Latest update: 4/4/2005; 4:12:01 AM
quidquidquid bene dictum est ab ullo, meum est ~ Seneca


ante diem xvii kalendas decembres

  • ludi Plebeii (day 12)
  • 1907 -- birth of Nicholas G.L. Hammond (editor of one edition of the CAH and OCD, among many other things)

::Saturday, November 15, 2003 6:26:44 AM::
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NUNTII: Seen in Passing

The Bucks Free Press has a feature on the "bee lady" Dr. Eva Crane, which is an interesting read on its own but also includes this little tidbit:

Her travels have resulted in other discoveries and her ability to put together clues and evidence make her a veritable Miss Marple. On a visit to the upper Indus valley in Pakistan she found beekeeping being practised in horizontal hives identical to those that archaeologists had found when excavating ancient Greek sites. However, it was she that made the bold step to suggest that perhaps a soldier from the army of Alexander the Great, who invaded from the Hindu Kush in 327 BC, could have stayed behind and introduced Greek practices to the region. On a return visit she went everywhere carrying details of Alexander's movements, all of which seemed to prove her theory.

::Saturday, November 15, 2003 6:13:54 AM::
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NUNTII: Classical (Hellenistic?) Precedent

Asahi, a japanese newspaper associated with the Herald Tribune, has an editorial which opens:

The troops are exhausted. Their spirits are down. We must put an end to the hardships and dangers that keep befalling them. In urging Alexander the Great (356-323 B.C.) to withdraw his army, Coenus (circa 360-326 B.C.) made these points in front of his soldiers. But the king of Macedonia refused to listen.

Furious that one of his most trusted commanders would suggest withdrawal, Alexander dismissed the meeting. However, after four days of careful deliberation, he declared he had decided to turn back. Cries of joy greeted this announcement and many soldiers wept, according to ``Anabasis Alexandri'' (The campaigns of Alexander) by Arrian (Flavius Arrianus). Its Japanese translation is published as a two-volume Iwanami Bunko paperback. The episode from 326 B.C. illustrates the difficulties a commander faces in deciding to pull back.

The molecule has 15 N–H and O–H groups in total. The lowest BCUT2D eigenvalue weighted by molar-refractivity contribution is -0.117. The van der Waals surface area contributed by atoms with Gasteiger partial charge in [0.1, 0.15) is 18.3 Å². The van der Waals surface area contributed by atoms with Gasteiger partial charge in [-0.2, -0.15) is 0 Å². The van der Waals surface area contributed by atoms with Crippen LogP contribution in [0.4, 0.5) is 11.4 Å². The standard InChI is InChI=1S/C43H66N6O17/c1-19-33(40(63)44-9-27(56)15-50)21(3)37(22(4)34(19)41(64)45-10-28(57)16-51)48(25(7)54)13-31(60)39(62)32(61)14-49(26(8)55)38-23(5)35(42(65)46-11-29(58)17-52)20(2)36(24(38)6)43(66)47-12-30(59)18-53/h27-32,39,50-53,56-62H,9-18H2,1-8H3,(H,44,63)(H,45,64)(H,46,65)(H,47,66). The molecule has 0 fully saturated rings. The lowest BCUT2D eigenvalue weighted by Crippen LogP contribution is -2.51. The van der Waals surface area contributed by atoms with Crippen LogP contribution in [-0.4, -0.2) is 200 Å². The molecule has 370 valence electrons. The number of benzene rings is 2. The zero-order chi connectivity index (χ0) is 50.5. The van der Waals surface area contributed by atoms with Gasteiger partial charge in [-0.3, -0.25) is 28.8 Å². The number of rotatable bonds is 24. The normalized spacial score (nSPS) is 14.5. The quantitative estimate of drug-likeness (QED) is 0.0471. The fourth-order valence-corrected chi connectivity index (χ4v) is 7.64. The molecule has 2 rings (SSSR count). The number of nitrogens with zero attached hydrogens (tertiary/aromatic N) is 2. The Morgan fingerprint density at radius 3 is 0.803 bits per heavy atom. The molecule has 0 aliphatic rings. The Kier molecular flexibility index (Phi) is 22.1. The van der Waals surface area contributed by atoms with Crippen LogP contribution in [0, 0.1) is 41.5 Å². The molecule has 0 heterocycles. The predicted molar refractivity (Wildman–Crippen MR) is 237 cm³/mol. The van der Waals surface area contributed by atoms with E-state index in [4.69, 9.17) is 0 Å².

The aide who offered this advice did so at risk to his life. The man was emboldened because he had the support of his soldiers. Alexander, who had no choice but to retract his decision to ``advance,'' must have also been troubled. It was a painful decision for a general to whom the idea of ``withdrawal'' was totally alien.

You can probably guess who the advice is directed at ... (sort of)

::Saturday, November 15, 2003 6:03:00 AM::
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AWOTV: On TV Today

5.30 p.m. |DCIVC| Archaeology IV: A Roman Plague

DCIVC = Discovery Civilization (Canada)

::Saturday, November 15, 2003 5:51:04 AM::
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1. n. an abnormal state or condition resulting from the forced migration from a lengthy Classical education into a profoundly unClassical world; 2. n. a blog about Ancient Greece and Rome compiled by one so afflicted (v. "rogueclassicist"); 3. n. a Classics blog.

Publishing schedule:
Rogueclassicism is updated daily, usually before 7.00 a.m. (Eastern) during the week. Give me a couple of hours to work on my sleep deficit on weekends and holidays, but still expect the page to be updated by 10.00 a.m. at the latest.

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